A Winter Camp Story

It all starts with an official Storm Warning

By Scouter Liam Morland, March 1998

I was standing in the Ranger’s Cabin at Camp Manitou near Burlington, Ontario checking in for a weekend camp with the Scouts. The weather radio enunciated, "Environment Canada has upgraded the storm watch to a storm warning." Looking out the window, I couldn’t blame them. Already several centimetres of snow had fallen and more was coming down fast, the snow sparkling as it passed under the lights outside the cabin.

After getting a site map and a few directions, I drove the gear van to the parking area. The Scouts started hauling the gear up to the campsite nestled in a beautiful stand of red pine. Once we had taken the first load up to out site, Scouter Brendan had finally arrived. Shaking off the teasing of the Scouts ("Scouter Brendan got lost again!"), everyone headed up to the site with the rest of the gear to set up tents and to get the hot chocolate on.

Scouter Ted went to get some water and Scouter Brendan got a stove fired up to heat up some of Brendan's Homemade Pickled Herring Chowder. It was to die for. I have never tasted better soup of any kind in my life. And the best part was that the Scouts didn't like it much, so there was more for us ("Why didn't you tell me there were mushrooms in it! Ewwww!").

Under the shelter of the pines there was little wind, but now and then a gust might blow a bunch of snow off of the trees. One quickly learned the value of a hat even though it was warm enough for only a headband.

The Scouts went to bed early, but not to sleep. Their voices bubbled long into the night.

The next morning was crisp, with snow blowing on gentle winds. After trying to light huge frozen logs with matches for several minutes, the Scouts decided to get some of the abundant small dead branches to use as kindling. The fire warmed hands, brought cheer, and melted boots.

Soon it was time to depart for the Crawford lake to visit the reconstructed Native village. The three members of Tiger Patrol swore up and down that they didn't need to pack a lunch; they would just eat a big dinner. The four in Cobra Patrol took turns carrying the backpack which held their lunches.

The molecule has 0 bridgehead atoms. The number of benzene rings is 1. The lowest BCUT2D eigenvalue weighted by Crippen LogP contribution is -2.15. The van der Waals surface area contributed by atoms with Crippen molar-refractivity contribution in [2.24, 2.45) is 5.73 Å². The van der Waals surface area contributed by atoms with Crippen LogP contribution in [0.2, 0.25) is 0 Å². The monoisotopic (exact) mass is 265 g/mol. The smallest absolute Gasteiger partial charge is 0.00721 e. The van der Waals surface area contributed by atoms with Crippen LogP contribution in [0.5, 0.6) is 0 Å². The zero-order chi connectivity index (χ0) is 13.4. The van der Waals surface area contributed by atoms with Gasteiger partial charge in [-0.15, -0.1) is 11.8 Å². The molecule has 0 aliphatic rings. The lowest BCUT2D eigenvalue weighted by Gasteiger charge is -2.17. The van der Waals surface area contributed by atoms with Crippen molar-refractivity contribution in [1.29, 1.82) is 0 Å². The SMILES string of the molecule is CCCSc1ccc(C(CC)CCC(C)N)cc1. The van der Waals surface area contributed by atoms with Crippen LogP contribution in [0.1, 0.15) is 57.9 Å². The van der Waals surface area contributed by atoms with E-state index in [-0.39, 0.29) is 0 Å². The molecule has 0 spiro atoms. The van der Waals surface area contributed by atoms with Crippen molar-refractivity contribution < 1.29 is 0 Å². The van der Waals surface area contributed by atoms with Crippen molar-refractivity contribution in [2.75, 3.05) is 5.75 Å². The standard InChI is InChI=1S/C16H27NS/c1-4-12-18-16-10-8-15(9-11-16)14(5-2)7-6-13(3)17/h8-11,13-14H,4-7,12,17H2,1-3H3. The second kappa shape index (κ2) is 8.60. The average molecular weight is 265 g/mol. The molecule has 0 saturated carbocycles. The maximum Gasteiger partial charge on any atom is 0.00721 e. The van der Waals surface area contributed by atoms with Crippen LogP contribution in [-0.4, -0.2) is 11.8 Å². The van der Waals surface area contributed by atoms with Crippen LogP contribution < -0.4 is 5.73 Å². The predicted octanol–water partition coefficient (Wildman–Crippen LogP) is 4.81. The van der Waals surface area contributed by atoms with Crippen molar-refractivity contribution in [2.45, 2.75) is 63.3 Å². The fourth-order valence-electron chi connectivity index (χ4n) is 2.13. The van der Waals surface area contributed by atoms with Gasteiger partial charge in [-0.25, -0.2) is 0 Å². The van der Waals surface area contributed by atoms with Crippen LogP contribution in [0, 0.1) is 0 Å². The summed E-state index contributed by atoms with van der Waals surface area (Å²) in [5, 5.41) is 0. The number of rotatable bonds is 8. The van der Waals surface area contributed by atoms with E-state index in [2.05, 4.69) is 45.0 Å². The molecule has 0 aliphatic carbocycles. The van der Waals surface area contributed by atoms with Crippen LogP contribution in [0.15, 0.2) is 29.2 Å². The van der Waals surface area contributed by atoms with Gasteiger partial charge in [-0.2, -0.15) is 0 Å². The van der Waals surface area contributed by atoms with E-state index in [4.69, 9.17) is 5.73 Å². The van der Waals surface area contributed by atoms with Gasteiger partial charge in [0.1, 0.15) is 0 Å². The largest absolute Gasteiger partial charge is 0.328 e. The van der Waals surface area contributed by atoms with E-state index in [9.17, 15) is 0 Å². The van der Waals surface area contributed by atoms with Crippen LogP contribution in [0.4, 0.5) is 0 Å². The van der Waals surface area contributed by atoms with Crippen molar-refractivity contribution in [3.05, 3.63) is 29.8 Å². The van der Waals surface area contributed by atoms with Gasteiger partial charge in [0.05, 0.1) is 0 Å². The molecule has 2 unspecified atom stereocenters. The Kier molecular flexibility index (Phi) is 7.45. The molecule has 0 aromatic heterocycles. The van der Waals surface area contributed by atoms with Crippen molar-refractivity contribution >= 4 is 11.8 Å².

We headed out on to the Bruce Trail and hiked to some small caves where we spent a few minutes before carrying on to our destination. After about an hour of hiking through what was now a blizzard, we arrived at the far side of Crawford Lake and began hiking around on the board walk to the interpretive centre. One the way, we stopped to sample some maple sap in the sap buckets along the trail.

Once inside the interpretive centre, we had our lunches. Everyone, that is, except the now-hungry Tiger Patrol. They were able to scavenge a few bits a food from others, but they seem to have changed their food plans for the next hike.

The tour guide in the interpretive centre came down to tell us that they would love to take us on a tour of the native village, seeing as we were the only people to brave the blizzard and visit that day. So after lunch we were taken up to the village were we looked around the rebuilt long-houses and heard native stories. We returned to the interpretive centre for some traditional corn bread with maple syrup before heading back to camp.

Once at camp, the late night and the hike caught up with everyone. Dinner was early followed with the Scouts retiring to their tents. I was surprised by Cobra Patrol's request that I come into their tent and play my guitar and tell stories (they usually want to chop up my guitar for kindling).

I sang a few songs and told a few stories, then they wanted to know about the cosmos. I told them of the 15 billion year history of the universe and wished them happy 10 billionth birthday. The atoms that make up all of our bodies were fused from hydrogen in red giant stars about that long ago. I told them of how on a clear dark night one can see about as many stars as there are grains of sand in a handful, but how there are more stars in the universe then there are grains of sand on all the beaches in the entire world. They drifted off to sleep with dreams of cosmic proportion.

I was awakened a couple of hours later as Corey came to my tent feeling sick. Corey had thought that "Drink lots to keep from getting dehydrated" meant drink lots of Coke. Corey was dizzy and sick to the stomach, but this cleared up with a drink of good, clear water. The rest of the night was peaceful.

It was a sunny Sunday. The walk out of the campsite was punctuated with the odd snowball fight and getting the van unstuck from the fresh snow that was now deep on the road. A good camp it was, storm warning and all.